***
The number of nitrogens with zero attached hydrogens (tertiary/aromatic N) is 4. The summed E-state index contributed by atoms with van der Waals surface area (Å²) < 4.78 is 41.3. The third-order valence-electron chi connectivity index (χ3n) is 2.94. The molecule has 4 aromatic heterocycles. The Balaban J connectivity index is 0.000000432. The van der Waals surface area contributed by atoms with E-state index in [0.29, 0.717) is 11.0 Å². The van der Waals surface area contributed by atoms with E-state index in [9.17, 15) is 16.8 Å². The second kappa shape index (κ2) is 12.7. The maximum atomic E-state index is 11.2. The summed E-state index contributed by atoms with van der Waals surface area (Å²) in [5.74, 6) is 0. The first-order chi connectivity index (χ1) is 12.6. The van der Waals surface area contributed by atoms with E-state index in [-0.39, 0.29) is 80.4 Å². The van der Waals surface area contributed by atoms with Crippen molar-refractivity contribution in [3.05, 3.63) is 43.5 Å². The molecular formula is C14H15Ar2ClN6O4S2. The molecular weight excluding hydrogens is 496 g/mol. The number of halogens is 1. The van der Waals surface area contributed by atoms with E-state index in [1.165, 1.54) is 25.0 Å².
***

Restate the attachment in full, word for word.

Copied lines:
The number of nitrogens with zero attached hydrogens (tertiary/aromatic N) is 4. The summed E-state index contributed by atoms with van der Waals surface area (Å²) < 4.78 is 41.3. The third-order valence-electron chi connectivity index (χ3n) is 2.94. The molecule has 4 aromatic heterocycles. The Balaban J connectivity index is 0.000000432. The van der Waals surface area contributed by atoms with E-state index in [0.29, 0.717) is 11.0 Å². The van der Waals surface area contributed by atoms with E-state index in [9.17, 15) is 16.8 Å². The second kappa shape index (κ2) is 12.7. The maximum atomic E-state index is 11.2. The summed E-state index contributed by atoms with van der Waals surface area (Å²) in [5.74, 6) is 0. The first-order chi connectivity index (χ1) is 12.6. The van der Waals surface area contributed by atoms with E-state index in [-0.39, 0.29) is 80.4 Å². The van der Waals surface area contributed by atoms with Crippen molar-refractivity contribution in [3.05, 3.63) is 43.5 Å². The molecular formula is C14H15Ar2ClN6O4S2. The molecular weight excluding hydrogens is 496 g/mol. The number of halogens is 1. The van der Waals surface area contributed by atoms with E-state index in [1.165, 1.54) is 25.0 Å².